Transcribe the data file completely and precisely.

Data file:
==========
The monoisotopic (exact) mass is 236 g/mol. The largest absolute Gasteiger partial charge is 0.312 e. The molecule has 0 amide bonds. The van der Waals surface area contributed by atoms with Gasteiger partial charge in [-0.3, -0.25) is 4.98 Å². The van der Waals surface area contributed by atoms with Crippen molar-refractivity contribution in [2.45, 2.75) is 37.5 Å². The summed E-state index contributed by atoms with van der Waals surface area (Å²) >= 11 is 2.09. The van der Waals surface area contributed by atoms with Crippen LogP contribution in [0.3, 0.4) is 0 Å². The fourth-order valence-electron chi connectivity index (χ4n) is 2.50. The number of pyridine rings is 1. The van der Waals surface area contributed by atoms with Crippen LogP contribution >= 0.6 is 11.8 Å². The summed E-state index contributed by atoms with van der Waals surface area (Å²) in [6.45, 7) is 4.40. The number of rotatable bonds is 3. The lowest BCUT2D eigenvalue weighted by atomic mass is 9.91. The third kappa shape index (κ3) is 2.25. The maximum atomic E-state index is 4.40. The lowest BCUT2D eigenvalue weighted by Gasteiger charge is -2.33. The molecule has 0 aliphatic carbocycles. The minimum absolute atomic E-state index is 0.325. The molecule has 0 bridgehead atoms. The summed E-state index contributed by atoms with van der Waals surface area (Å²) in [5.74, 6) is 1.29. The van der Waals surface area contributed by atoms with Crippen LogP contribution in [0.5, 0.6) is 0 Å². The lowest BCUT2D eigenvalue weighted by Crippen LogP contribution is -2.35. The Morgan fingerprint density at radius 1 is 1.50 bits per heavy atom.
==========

The monoisotopic (exact) mass is 236 g/mol. The largest absolute Gasteiger partial charge is 0.312 e. The molecule has 0 amide bonds. The van der Waals surface area contributed by atoms with Gasteiger partial charge in [-0.3, -0.25) is 4.98 Å². The van der Waals surface area contributed by atoms with Crippen molar-refractivity contribution in [2.45, 2.75) is 37.5 Å². The summed E-state index contributed by atoms with van der Waals surface area (Å²) >= 11 is 2.09. The van der Waals surface area contributed by atoms with Crippen LogP contribution in [0.3, 0.4) is 0 Å². The fourth-order valence-electron chi connectivity index (χ4n) is 2.50. The number of pyridine rings is 1. The van der Waals surface area contributed by atoms with Crippen LogP contribution >= 0.6 is 11.8 Å². The summed E-state index contributed by atoms with van der Waals surface area (Å²) in [6.45, 7) is 4.40. The number of rotatable bonds is 3. The lowest BCUT2D eigenvalue weighted by atomic mass is 9.91. The third kappa shape index (κ3) is 2.25. The maximum atomic E-state index is 4.40. The lowest BCUT2D eigenvalue weighted by Gasteiger charge is -2.33. The molecule has 0 aliphatic carbocycles. The minimum absolute atomic E-state index is 0.325. The molecule has 0 bridgehead atoms. The summed E-state index contributed by atoms with van der Waals surface area (Å²) in [5.74, 6) is 1.29. The van der Waals surface area contributed by atoms with Crippen LogP contribution in [0.5, 0.6) is 0 Å². The lowest BCUT2D eigenvalue weighted by Crippen LogP contribution is -2.35. The Morgan fingerprint density at radius 1 is 1.50 bits per heavy atom.